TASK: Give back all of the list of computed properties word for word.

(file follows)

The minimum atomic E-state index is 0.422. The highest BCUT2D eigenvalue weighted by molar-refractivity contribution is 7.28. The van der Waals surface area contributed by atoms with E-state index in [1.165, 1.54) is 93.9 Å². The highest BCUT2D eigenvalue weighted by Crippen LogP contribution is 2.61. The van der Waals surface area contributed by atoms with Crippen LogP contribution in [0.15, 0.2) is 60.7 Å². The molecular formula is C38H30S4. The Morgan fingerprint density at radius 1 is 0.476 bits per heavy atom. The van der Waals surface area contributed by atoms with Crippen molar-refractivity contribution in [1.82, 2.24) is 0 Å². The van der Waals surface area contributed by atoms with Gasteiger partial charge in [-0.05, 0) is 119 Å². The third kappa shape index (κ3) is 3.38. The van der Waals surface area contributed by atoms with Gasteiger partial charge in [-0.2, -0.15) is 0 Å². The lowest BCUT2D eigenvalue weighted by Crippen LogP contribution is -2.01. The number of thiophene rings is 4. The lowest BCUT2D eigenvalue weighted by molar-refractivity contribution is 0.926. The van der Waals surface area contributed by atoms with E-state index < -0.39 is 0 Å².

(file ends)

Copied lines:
The minimum atomic E-state index is 0.422. The highest BCUT2D eigenvalue weighted by molar-refractivity contribution is 7.28. The van der Waals surface area contributed by atoms with E-state index in [1.165, 1.54) is 93.9 Å². The highest BCUT2D eigenvalue weighted by Crippen LogP contribution is 2.61. The van der Waals surface area contributed by atoms with Crippen LogP contribution in [0.15, 0.2) is 60.7 Å². The molecular formula is C38H30S4. The Morgan fingerprint density at radius 1 is 0.476 bits per heavy atom. The van der Waals surface area contributed by atoms with Crippen molar-refractivity contribution in [1.82, 2.24) is 0 Å². The van der Waals surface area contributed by atoms with Gasteiger partial charge in [-0.05, 0) is 119 Å². The third kappa shape index (κ3) is 3.38. The van der Waals surface area contributed by atoms with Gasteiger partial charge in [-0.2, -0.15) is 0 Å². The lowest BCUT2D eigenvalue weighted by Crippen LogP contribution is -2.01. The number of thiophene rings is 4. The lowest BCUT2D eigenvalue weighted by molar-refractivity contribution is 0.926. The van der Waals surface area contributed by atoms with E-state index < -0.39 is 0 Å².